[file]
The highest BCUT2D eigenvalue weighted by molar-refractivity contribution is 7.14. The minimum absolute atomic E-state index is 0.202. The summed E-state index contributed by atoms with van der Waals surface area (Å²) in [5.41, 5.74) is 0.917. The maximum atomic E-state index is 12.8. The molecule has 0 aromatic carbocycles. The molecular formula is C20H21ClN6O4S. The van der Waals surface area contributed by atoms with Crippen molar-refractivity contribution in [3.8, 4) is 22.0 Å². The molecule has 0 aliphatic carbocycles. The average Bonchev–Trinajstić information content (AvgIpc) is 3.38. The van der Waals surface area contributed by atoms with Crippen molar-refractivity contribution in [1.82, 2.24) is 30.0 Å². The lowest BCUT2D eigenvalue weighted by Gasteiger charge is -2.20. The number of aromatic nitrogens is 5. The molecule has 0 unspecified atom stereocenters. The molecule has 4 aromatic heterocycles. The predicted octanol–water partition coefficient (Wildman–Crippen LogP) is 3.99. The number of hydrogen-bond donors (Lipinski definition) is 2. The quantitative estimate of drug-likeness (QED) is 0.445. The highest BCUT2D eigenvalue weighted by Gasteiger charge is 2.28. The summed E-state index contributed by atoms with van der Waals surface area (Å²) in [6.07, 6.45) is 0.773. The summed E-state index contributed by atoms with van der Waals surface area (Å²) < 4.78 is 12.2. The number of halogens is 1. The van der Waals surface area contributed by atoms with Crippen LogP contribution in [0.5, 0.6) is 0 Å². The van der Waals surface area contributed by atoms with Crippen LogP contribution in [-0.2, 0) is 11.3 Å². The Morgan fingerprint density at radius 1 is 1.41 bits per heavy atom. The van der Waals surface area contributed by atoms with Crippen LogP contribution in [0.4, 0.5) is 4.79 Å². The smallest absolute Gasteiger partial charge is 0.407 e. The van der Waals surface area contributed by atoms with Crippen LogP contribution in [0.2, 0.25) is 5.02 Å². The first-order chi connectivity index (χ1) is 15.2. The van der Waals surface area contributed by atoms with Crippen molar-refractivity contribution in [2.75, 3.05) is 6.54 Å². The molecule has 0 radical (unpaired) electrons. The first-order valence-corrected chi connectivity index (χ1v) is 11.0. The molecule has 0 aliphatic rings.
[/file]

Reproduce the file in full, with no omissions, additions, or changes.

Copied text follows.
The highest BCUT2D eigenvalue weighted by molar-refractivity contribution is 7.14. The minimum absolute atomic E-state index is 0.202. The summed E-state index contributed by atoms with van der Waals surface area (Å²) in [5.41, 5.74) is 0.917. The maximum atomic E-state index is 12.8. The molecule has 0 aromatic carbocycles. The molecular formula is C20H21ClN6O4S. The van der Waals surface area contributed by atoms with Crippen molar-refractivity contribution in [3.8, 4) is 22.0 Å². The molecule has 0 aliphatic carbocycles. The average Bonchev–Trinajstić information content (AvgIpc) is 3.38. The van der Waals surface area contributed by atoms with Crippen molar-refractivity contribution in [1.82, 2.24) is 30.0 Å². The lowest BCUT2D eigenvalue weighted by Gasteiger charge is -2.20. The number of aromatic nitrogens is 5. The molecule has 0 unspecified atom stereocenters. The molecule has 4 aromatic heterocycles. The predicted octanol–water partition coefficient (Wildman–Crippen LogP) is 3.99. The number of hydrogen-bond donors (Lipinski definition) is 2. The quantitative estimate of drug-likeness (QED) is 0.445. The highest BCUT2D eigenvalue weighted by Gasteiger charge is 2.28. The summed E-state index contributed by atoms with van der Waals surface area (Å²) in [6.07, 6.45) is 0.773. The summed E-state index contributed by atoms with van der Waals surface area (Å²) < 4.78 is 12.2. The number of halogens is 1. The van der Waals surface area contributed by atoms with Crippen LogP contribution in [0.5, 0.6) is 0 Å². The van der Waals surface area contributed by atoms with Crippen LogP contribution in [-0.2, 0) is 11.3 Å². The Morgan fingerprint density at radius 1 is 1.41 bits per heavy atom. The van der Waals surface area contributed by atoms with Crippen LogP contribution in [0.4, 0.5) is 4.79 Å². The smallest absolute Gasteiger partial charge is 0.407 e. The van der Waals surface area contributed by atoms with Crippen LogP contribution in [0.2, 0.25) is 5.02 Å². The first-order chi connectivity index (χ1) is 15.2. The van der Waals surface area contributed by atoms with Crippen molar-refractivity contribution in [2.75, 3.05) is 6.54 Å². The molecule has 0 radical (unpaired) electrons. The first-order valence-corrected chi connectivity index (χ1v) is 11.0. The molecule has 0 aliphatic rings.